Complete matching set of eight period William Hogarth engravings on paper (British, 1697-1764) The Rake's Progress.
1) In the first painting, Tom has come into his fortune on the death of his miserly father. While the servants mourn, he is being measured for new clothes. He is also rejecting the hand of his pregnant fiancée, Sarah Young, whom he had promised to marry (she is holding his ring and her mother is holding his love letters). He will pay her off, but it is clear that she still loves him.
2) In the second painting, Tom is at his morning levée in London, attended by musicians and other hangers-on all dressed in expensive costumes. Surrounding Tom from left to right: a music master at a harpsichord, who was supposed to represent George Frideric Handel; a fencing master; a quarterstaff instructor; a dancing master with a violin; a landscape gardener Charles Bridgeman; an ex-soldier offering to be a bodyguard; a bugler of a fox hunt club. At lower right is a jockey with a silver trophy. The quarterstaff instructor looks disapprovingly on both the fencing and dancing masters. Both masters appear to be in the "French" style, which was a subject Hogarth loathed.
3) The third painting depicts a wild party or orgy underway at a brothel. The whores are stealing the drunken Tom's watch. On the floor is a night watchman's staff and lantern. The scene takes place at the Rose Tavern, a famous brothel in Covent Garden. The prostitutes have black spots on their faces to cover syphilitic sores.
4) In the fourth, he narrowly escapes arrest for debt by Welsh bailiffs (as signified by the leeks, a Welsh emblem, in their hats) as he travels in a sedan chair to a party at St. James's Palace to celebrate Queen Caroline's birthday on Saint David's Day (Saint David is the patron saint of Wales). On this occasion he is saved by the intervention of Sarah Young, the girl he had earlier rejected; she is apparently a dealer in millinery. In comic relief, a man filling a street lantern spills the oil on Tom's head. This is a sly reference to how blessings on a person were accompanied by oil poured on the head. In this case the "blessing" being the "saving" of Tom by Sarah, although Rakewell, being a rake, will not take the moral lesson to heart. The painting shows a young thief stealing Tom's cane.
5) In the fifth, Tom attempts to salvage his fortune by marrying a rich but aged and ugly old maid at St Marylebone. In the background Sarah arrives holding their child while her indignant mother struggles with a guest.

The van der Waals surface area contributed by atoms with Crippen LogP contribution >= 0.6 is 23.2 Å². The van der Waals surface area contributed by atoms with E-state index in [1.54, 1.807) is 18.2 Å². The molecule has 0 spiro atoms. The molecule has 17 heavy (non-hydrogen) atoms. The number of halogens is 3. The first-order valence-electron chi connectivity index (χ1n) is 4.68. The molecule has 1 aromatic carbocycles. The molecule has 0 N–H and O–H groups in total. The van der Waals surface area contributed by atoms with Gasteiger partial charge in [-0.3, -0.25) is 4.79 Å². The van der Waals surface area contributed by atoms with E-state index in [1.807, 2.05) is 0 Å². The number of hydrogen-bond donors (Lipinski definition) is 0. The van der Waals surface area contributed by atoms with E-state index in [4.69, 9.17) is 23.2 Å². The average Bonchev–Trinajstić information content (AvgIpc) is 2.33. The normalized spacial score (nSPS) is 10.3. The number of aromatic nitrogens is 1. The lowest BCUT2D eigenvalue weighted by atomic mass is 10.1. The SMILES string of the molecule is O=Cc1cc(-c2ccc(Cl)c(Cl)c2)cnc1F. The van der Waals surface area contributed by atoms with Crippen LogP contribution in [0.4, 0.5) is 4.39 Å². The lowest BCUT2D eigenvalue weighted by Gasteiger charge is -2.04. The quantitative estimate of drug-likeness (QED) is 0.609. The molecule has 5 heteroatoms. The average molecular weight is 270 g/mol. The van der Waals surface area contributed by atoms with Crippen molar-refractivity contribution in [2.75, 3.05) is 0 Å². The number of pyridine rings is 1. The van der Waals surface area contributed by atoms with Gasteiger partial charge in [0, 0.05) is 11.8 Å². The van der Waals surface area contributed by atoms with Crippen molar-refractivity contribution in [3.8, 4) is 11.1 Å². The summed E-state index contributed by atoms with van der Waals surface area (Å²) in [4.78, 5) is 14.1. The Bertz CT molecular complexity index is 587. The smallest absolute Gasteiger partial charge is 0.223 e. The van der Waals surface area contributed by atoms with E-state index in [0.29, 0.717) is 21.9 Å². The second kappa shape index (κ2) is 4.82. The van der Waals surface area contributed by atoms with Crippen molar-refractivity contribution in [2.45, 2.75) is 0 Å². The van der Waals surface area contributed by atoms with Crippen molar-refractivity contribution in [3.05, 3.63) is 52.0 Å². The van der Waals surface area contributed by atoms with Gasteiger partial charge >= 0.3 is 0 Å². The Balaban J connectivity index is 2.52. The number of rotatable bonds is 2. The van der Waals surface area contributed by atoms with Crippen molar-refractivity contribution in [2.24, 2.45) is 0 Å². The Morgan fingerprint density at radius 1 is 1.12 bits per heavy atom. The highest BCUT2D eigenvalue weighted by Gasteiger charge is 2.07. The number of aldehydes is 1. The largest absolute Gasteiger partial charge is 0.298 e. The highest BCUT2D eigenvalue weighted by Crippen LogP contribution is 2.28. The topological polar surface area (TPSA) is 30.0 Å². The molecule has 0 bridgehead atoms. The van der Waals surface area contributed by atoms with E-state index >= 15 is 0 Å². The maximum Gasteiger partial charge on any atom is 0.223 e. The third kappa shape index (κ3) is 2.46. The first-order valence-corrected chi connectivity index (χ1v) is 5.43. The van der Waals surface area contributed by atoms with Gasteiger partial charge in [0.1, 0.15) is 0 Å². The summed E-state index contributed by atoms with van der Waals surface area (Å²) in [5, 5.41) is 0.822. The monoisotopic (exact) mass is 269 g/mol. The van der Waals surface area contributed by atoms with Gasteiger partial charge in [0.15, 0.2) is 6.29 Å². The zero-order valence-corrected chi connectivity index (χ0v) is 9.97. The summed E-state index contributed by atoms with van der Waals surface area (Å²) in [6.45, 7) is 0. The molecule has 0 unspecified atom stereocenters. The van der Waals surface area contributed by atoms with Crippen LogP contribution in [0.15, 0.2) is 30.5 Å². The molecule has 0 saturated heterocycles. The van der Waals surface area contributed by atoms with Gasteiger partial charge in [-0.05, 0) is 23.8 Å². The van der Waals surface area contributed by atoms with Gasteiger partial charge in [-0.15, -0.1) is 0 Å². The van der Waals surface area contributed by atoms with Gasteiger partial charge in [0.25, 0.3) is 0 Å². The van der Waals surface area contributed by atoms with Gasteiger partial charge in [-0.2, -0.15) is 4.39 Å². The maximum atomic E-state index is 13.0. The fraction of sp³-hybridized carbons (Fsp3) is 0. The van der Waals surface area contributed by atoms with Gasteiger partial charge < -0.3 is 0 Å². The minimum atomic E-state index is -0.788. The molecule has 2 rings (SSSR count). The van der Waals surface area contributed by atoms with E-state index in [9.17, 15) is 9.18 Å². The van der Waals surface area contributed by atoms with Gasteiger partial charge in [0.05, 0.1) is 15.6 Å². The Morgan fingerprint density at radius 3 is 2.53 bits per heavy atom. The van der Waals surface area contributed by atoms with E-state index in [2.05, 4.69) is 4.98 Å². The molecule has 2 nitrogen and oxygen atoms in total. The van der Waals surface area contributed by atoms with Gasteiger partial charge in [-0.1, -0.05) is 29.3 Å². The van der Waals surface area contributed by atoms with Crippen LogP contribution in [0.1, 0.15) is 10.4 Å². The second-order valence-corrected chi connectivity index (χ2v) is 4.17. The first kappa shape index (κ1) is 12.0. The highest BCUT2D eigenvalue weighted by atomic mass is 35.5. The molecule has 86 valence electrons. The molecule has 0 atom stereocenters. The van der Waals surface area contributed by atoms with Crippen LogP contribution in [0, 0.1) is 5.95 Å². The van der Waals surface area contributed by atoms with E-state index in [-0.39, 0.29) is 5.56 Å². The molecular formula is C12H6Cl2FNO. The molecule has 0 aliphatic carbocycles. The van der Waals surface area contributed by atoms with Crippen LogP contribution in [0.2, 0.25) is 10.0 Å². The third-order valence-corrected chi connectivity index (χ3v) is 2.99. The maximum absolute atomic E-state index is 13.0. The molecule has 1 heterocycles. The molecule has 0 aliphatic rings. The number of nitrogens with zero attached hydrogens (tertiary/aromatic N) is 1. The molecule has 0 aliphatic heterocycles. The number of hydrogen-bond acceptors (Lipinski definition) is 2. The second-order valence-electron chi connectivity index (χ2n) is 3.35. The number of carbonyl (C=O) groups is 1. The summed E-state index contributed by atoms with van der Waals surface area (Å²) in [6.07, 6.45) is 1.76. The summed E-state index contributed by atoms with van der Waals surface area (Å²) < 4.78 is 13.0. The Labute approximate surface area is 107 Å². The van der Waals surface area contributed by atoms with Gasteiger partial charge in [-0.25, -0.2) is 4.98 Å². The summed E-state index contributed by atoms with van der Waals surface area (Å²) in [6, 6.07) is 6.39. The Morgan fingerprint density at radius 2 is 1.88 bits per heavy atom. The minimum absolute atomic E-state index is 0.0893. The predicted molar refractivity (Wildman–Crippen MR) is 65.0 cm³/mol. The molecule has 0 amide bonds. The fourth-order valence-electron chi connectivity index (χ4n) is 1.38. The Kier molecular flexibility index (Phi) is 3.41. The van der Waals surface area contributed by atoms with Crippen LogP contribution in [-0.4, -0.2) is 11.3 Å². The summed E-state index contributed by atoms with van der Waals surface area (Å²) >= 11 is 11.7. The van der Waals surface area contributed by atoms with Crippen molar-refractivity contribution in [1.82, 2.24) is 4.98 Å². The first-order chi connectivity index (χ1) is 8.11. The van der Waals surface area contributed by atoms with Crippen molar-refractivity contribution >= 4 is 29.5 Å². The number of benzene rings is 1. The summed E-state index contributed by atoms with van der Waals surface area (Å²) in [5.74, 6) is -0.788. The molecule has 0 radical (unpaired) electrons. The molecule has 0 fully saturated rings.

6) The sixth painting shows Tom pleading for the assistance of the Almighty in a gambling den at Soho's White Club after losing his "new fortune." Neither he nor the other obsessive gamblers seem to have noticed a fire breaking out behind them.
7) All is lost by the seventh painting, and Tom is incarcerated in the notorious Fleet debtor's prison. He ignores the distress of both his angry new (old) wife and faithful Sarah, who cannot help him this time. Both the beer-boy and the jailer demand money from him. Tom begins to go mad, as indicated by both a telescope for celestial observation poking out of the barred window and an alchemy experiment in the background. Beside Tom is a rejected play; another inmate is writing a pamphlet on how to solve the National debt. Above the bed at right is an apparatus for wings.
8) Finally insane and violent, in the eighth painting he ends his days in Bethlehem Hospital (Bedlam), London's celebrated mental asylum. Only Sarah Young is there to comfort him, but Rakewell continues to ignore her. While some of the details in these pictures may appear disturbing to modern eyes, they were commonplace in Hogarth's day. For example, the fashionably dressed women in this last painting have come to the asylum as a social occasion, to be entertained by the bizarre antics of the inmates.
Also note the Longitude problem on the wall (solved by John Harrison’s chronometer).
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